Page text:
Celebrating 45 Years of Clean Water
Can you imagine a time when the Willamette River ran red? When healthy fish died within minutes of being released in its waters? When liquid waste and sewage flowed toward the Columbia from Eugene, Corvallis, Salem, Portland and all of the towns in between?
This is what the Willamette and many of Oregon’s rivers looked like before the Clean Water Act was passed in 1972 to restore and maintain the integrity of the nation’s waters.
This landmark federal law put the brakes on using our rivers as a dumping ground for untreated industrial waste, toxics, raw sewage, and runoff from cities and farms. It allocated funding for the development of publicly owned waste treatment facilities so that when you flush your toilet and wash your clothes, that water gets filtered and cleaned before returning to the river and ultimately, the ocean. It required states to create management plans to control pollution and protect our waters for uses such as swimming, fishing, and drinking.
This law gave Oregonians a tool to create change.
Wednesday, Oct. 18, marks the 45th anniversary of the Clean Water Act! OEC is joining Environment Oregon, Oregon League of Conservation Voters, and Willamette Partnership for a celebration of the progress we’ve made toward cleaner lakes, rivers, and streams, and a discussion of the work that still must be done to make sure every Oregonian has access to fishable, drinkable, and swimmable waterways.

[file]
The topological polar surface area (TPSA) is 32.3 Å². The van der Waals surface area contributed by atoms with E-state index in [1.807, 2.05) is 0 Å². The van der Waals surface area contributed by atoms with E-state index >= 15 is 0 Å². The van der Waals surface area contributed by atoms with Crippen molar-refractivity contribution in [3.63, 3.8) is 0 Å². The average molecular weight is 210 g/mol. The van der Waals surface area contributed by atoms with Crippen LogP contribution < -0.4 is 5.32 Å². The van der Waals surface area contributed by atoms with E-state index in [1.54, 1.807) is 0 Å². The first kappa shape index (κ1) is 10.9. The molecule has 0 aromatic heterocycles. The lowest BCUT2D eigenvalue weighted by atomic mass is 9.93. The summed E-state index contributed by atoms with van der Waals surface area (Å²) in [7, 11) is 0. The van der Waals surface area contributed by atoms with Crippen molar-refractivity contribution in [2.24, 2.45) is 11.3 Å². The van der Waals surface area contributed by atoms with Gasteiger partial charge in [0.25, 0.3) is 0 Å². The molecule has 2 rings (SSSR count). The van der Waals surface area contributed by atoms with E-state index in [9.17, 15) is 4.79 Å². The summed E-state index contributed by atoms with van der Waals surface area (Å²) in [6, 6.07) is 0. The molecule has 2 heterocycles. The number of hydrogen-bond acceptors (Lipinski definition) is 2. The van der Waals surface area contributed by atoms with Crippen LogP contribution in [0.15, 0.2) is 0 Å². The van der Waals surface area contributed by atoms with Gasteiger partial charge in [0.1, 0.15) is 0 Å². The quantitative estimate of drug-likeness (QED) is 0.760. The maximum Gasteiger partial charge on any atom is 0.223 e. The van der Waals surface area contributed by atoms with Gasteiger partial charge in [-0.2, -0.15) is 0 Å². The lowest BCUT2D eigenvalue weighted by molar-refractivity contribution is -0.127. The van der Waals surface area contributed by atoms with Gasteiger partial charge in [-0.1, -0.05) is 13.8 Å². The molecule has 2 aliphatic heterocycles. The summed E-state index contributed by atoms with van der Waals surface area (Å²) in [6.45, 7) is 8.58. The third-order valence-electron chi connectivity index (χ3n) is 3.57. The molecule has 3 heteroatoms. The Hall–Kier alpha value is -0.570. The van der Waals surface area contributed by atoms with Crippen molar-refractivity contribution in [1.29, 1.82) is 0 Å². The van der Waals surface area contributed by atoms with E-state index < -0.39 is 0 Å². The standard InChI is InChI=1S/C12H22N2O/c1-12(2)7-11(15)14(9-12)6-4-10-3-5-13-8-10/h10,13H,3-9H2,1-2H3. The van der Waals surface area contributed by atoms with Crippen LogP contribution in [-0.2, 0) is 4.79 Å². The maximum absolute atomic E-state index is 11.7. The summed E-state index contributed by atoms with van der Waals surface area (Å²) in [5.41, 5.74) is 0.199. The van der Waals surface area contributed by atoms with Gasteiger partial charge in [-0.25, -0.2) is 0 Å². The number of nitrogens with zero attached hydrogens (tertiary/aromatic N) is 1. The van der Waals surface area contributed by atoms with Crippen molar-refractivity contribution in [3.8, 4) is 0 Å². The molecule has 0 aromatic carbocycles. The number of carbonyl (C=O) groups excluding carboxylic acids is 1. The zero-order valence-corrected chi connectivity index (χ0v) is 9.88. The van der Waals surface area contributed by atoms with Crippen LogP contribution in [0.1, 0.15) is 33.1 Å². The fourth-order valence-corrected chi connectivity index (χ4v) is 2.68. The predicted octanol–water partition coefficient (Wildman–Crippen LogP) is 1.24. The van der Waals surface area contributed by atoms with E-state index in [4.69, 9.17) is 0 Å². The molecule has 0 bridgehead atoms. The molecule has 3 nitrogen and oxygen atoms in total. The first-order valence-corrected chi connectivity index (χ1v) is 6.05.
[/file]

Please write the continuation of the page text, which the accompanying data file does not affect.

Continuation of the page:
Since passage of the Clean Water Act, Oregonians have used the law to push the state, cities, and industry to protect the places we love and hold polluters accountable. The goals of the Clean Water Act drive much of the work OEC and watershed partners throughout the state do every day, and it’s resulted in big wins for Oregonians:
- Keeping sewage out: The City of Portland’s Big Pipe project was an outcome of a Clean Water Act lawsuit brought by Northwest Environmental Advocates in 1991. The project dramatically reduced the amount of sewage that regularly overflowed into the Willamette River during the rainy season and opened the door for public beaches and swimming opportunities being developed today.
- Protecting the human right to fish and be healthy: In 2011, driven by the Columbia River Inter Tribal Fish Commission and tribal advocates, Oregon adopted some of the country’s strictest water quality standards to protect human health, taking into account for the first time American Indians’ higher rates of eating fish. Eating more fish from Oregon waterways exposes people to more toxins found in fish that can cause cancer and affect immune, reproductive and nervous systems. These new state standards cut the allowable levels for 113 pollutants, including mercury, PCBs, dioxins, plasticizers and pesticides.